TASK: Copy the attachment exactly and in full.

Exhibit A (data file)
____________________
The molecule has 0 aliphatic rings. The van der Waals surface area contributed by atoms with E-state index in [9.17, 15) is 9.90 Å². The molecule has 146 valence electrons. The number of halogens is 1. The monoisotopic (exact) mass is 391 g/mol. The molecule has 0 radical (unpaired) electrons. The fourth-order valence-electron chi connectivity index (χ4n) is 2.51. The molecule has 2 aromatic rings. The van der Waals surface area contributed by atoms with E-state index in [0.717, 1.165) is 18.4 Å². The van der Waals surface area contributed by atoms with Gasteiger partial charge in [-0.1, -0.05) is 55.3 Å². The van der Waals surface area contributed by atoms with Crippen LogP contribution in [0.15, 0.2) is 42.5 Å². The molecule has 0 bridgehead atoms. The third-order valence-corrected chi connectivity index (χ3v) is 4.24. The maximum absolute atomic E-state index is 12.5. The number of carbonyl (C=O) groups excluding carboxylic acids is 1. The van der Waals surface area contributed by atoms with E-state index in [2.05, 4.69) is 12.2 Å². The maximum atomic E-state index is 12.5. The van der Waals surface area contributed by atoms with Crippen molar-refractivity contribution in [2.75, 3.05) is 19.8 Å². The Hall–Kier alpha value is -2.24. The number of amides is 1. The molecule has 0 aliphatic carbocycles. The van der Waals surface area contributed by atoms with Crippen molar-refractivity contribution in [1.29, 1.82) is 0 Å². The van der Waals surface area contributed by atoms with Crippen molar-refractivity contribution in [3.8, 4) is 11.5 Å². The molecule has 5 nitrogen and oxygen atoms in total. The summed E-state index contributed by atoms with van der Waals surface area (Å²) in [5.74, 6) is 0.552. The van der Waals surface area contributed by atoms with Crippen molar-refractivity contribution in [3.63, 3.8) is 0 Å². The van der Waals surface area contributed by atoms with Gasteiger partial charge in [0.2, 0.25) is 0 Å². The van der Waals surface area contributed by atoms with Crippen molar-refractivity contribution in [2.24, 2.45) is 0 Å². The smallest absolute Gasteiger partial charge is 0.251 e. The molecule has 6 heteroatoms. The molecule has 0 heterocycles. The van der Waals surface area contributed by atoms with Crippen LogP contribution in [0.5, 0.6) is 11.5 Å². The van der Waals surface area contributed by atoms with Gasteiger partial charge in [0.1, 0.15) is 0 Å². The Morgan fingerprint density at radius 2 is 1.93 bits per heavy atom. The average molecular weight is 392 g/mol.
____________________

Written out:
The molecule has 0 aliphatic rings. The van der Waals surface area contributed by atoms with E-state index in [9.17, 15) is 9.90 Å². The molecule has 146 valence electrons. The number of halogens is 1. The monoisotopic (exact) mass is 391 g/mol. The molecule has 0 radical (unpaired) electrons. The fourth-order valence-electron chi connectivity index (χ4n) is 2.51. The molecule has 2 aromatic rings. The van der Waals surface area contributed by atoms with E-state index in [0.717, 1.165) is 18.4 Å². The van der Waals surface area contributed by atoms with Gasteiger partial charge in [-0.1, -0.05) is 55.3 Å². The van der Waals surface area contributed by atoms with Crippen LogP contribution in [0.15, 0.2) is 42.5 Å². The molecule has 0 bridgehead atoms. The third-order valence-corrected chi connectivity index (χ3v) is 4.24. The maximum absolute atomic E-state index is 12.5. The number of carbonyl (C=O) groups excluding carboxylic acids is 1. The van der Waals surface area contributed by atoms with E-state index in [2.05, 4.69) is 12.2 Å². The maximum atomic E-state index is 12.5. The van der Waals surface area contributed by atoms with Crippen molar-refractivity contribution in [2.75, 3.05) is 19.8 Å². The Hall–Kier alpha value is -2.24. The number of amides is 1. The molecule has 0 aliphatic carbocycles. The van der Waals surface area contributed by atoms with Crippen molar-refractivity contribution in [1.29, 1.82) is 0 Å². The van der Waals surface area contributed by atoms with Crippen molar-refractivity contribution in [3.8, 4) is 11.5 Å². The molecule has 5 nitrogen and oxygen atoms in total. The summed E-state index contributed by atoms with van der Waals surface area (Å²) in [5.74, 6) is 0.552. The van der Waals surface area contributed by atoms with Crippen molar-refractivity contribution in [3.63, 3.8) is 0 Å². The van der Waals surface area contributed by atoms with Gasteiger partial charge in [0.2, 0.25) is 0 Å². The van der Waals surface area contributed by atoms with Crippen molar-refractivity contribution in [2.24, 2.45) is 0 Å². The smallest absolute Gasteiger partial charge is 0.251 e. The molecule has 6 heteroatoms. The molecule has 0 heterocycles. The van der Waals surface area contributed by atoms with Crippen LogP contribution in [0.5, 0.6) is 11.5 Å². The van der Waals surface area contributed by atoms with Gasteiger partial charge in [0.1, 0.15) is 0 Å². The Morgan fingerprint density at radius 2 is 1.93 bits per heavy atom. The average molecular weight is 392 g/mol.